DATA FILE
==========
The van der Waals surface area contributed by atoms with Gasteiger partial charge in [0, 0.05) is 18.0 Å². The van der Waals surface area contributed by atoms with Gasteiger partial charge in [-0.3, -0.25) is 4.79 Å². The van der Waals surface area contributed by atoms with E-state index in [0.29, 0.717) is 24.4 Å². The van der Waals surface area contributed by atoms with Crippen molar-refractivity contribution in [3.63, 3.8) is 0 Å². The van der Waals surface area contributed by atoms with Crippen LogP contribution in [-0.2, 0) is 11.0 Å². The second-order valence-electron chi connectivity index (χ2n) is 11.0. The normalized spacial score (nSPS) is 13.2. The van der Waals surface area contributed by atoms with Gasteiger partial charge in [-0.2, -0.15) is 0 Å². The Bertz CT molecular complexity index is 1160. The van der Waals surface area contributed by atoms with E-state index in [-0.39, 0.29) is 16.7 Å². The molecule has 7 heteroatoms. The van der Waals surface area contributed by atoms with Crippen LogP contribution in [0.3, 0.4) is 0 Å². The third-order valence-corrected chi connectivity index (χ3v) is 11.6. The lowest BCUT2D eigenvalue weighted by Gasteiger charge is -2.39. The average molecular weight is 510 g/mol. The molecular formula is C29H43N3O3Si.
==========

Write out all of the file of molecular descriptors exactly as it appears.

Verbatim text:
The van der Waals surface area contributed by atoms with Gasteiger partial charge in [0, 0.05) is 18.0 Å². The van der Waals surface area contributed by atoms with Gasteiger partial charge in [-0.3, -0.25) is 4.79 Å². The van der Waals surface area contributed by atoms with E-state index in [0.29, 0.717) is 24.4 Å². The van der Waals surface area contributed by atoms with Crippen molar-refractivity contribution in [3.63, 3.8) is 0 Å². The van der Waals surface area contributed by atoms with Crippen LogP contribution in [-0.2, 0) is 11.0 Å². The second-order valence-electron chi connectivity index (χ2n) is 11.0. The normalized spacial score (nSPS) is 13.2. The van der Waals surface area contributed by atoms with Gasteiger partial charge in [-0.2, -0.15) is 0 Å². The Bertz CT molecular complexity index is 1160. The van der Waals surface area contributed by atoms with E-state index in [-0.39, 0.29) is 16.7 Å². The molecule has 7 heteroatoms. The van der Waals surface area contributed by atoms with Crippen LogP contribution in [0.3, 0.4) is 0 Å². The third-order valence-corrected chi connectivity index (χ3v) is 11.6. The lowest BCUT2D eigenvalue weighted by Gasteiger charge is -2.39. The average molecular weight is 510 g/mol. The molecular formula is C29H43N3O3Si.